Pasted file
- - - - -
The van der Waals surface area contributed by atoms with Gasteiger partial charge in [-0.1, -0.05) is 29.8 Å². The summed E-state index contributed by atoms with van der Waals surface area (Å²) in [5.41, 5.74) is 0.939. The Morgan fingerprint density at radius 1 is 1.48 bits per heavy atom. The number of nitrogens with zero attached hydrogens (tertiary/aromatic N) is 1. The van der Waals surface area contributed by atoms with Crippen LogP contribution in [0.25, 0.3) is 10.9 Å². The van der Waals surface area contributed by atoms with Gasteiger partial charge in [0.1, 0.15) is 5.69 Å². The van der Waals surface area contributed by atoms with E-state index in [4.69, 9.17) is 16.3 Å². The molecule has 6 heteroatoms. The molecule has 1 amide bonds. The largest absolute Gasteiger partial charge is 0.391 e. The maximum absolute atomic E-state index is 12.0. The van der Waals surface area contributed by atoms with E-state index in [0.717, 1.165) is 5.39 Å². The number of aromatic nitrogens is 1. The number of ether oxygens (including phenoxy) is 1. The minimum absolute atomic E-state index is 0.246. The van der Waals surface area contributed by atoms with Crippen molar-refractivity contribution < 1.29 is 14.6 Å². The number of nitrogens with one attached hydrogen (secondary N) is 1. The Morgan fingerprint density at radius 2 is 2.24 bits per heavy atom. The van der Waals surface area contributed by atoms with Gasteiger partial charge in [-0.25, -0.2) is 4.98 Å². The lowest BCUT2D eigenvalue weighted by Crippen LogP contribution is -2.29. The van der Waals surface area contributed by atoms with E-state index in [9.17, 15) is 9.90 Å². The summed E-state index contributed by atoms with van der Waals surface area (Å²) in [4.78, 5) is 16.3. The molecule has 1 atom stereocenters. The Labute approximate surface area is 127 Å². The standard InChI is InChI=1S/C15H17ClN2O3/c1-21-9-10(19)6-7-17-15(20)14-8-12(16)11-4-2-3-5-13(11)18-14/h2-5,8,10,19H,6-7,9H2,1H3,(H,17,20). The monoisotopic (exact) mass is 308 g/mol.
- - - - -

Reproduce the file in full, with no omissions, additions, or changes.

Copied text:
The van der Waals surface area contributed by atoms with Gasteiger partial charge in [-0.1, -0.05) is 29.8 Å². The summed E-state index contributed by atoms with van der Waals surface area (Å²) in [5.41, 5.74) is 0.939. The Morgan fingerprint density at radius 1 is 1.48 bits per heavy atom. The number of nitrogens with zero attached hydrogens (tertiary/aromatic N) is 1. The van der Waals surface area contributed by atoms with Crippen LogP contribution in [0.25, 0.3) is 10.9 Å². The van der Waals surface area contributed by atoms with Gasteiger partial charge in [0.1, 0.15) is 5.69 Å². The van der Waals surface area contributed by atoms with E-state index in [4.69, 9.17) is 16.3 Å². The molecule has 6 heteroatoms. The molecule has 1 amide bonds. The largest absolute Gasteiger partial charge is 0.391 e. The maximum absolute atomic E-state index is 12.0. The van der Waals surface area contributed by atoms with E-state index in [0.717, 1.165) is 5.39 Å². The number of aromatic nitrogens is 1. The number of ether oxygens (including phenoxy) is 1. The minimum absolute atomic E-state index is 0.246. The van der Waals surface area contributed by atoms with Crippen molar-refractivity contribution < 1.29 is 14.6 Å². The number of nitrogens with one attached hydrogen (secondary N) is 1. The Morgan fingerprint density at radius 2 is 2.24 bits per heavy atom. The van der Waals surface area contributed by atoms with Gasteiger partial charge in [-0.25, -0.2) is 4.98 Å². The lowest BCUT2D eigenvalue weighted by Crippen LogP contribution is -2.29. The van der Waals surface area contributed by atoms with E-state index in [9.17, 15) is 9.90 Å². The summed E-state index contributed by atoms with van der Waals surface area (Å²) in [4.78, 5) is 16.3. The molecule has 1 atom stereocenters. The Labute approximate surface area is 127 Å². The standard InChI is InChI=1S/C15H17ClN2O3/c1-21-9-10(19)6-7-17-15(20)14-8-12(16)11-4-2-3-5-13(11)18-14/h2-5,8,10,19H,6-7,9H2,1H3,(H,17,20). The monoisotopic (exact) mass is 308 g/mol.